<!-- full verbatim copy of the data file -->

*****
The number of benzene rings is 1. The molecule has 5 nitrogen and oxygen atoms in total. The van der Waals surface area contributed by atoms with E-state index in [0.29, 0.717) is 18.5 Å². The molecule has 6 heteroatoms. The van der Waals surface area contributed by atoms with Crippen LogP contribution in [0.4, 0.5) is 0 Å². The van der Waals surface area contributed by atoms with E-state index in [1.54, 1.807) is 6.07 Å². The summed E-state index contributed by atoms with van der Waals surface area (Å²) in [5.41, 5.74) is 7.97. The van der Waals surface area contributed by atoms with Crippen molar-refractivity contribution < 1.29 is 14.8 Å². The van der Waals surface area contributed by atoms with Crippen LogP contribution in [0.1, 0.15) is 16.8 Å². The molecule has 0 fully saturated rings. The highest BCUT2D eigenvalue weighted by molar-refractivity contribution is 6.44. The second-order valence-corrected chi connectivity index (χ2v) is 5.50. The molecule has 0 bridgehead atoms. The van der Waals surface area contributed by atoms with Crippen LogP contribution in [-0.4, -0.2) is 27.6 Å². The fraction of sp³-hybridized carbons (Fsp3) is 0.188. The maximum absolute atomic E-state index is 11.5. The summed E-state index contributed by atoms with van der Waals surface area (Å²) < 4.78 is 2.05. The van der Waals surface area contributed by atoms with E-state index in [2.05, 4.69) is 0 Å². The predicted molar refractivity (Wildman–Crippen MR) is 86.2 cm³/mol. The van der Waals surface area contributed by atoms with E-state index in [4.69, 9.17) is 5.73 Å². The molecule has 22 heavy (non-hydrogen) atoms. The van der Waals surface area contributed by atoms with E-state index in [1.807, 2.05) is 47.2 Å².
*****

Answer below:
The number of benzene rings is 1. The molecule has 5 nitrogen and oxygen atoms in total. The van der Waals surface area contributed by atoms with E-state index in [0.29, 0.717) is 18.5 Å². The molecule has 6 heteroatoms. The van der Waals surface area contributed by atoms with Crippen LogP contribution in [0.4, 0.5) is 0 Å². The van der Waals surface area contributed by atoms with E-state index in [1.54, 1.807) is 6.07 Å². The summed E-state index contributed by atoms with van der Waals surface area (Å²) in [5.41, 5.74) is 7.97. The van der Waals surface area contributed by atoms with Crippen molar-refractivity contribution < 1.29 is 14.8 Å². The van der Waals surface area contributed by atoms with Crippen LogP contribution in [0.1, 0.15) is 16.8 Å². The molecule has 0 fully saturated rings. The highest BCUT2D eigenvalue weighted by molar-refractivity contribution is 6.44. The second-order valence-corrected chi connectivity index (χ2v) is 5.50. The molecule has 0 bridgehead atoms. The van der Waals surface area contributed by atoms with Crippen LogP contribution in [-0.4, -0.2) is 27.6 Å². The fraction of sp³-hybridized carbons (Fsp3) is 0.188. The maximum absolute atomic E-state index is 11.5. The summed E-state index contributed by atoms with van der Waals surface area (Å²) < 4.78 is 2.05. The van der Waals surface area contributed by atoms with E-state index in [2.05, 4.69) is 0 Å². The predicted molar refractivity (Wildman–Crippen MR) is 86.2 cm³/mol. The van der Waals surface area contributed by atoms with E-state index in [4.69, 9.17) is 5.73 Å². The molecule has 22 heavy (non-hydrogen) atoms. The van der Waals surface area contributed by atoms with E-state index in [1.807, 2.05) is 47.2 Å².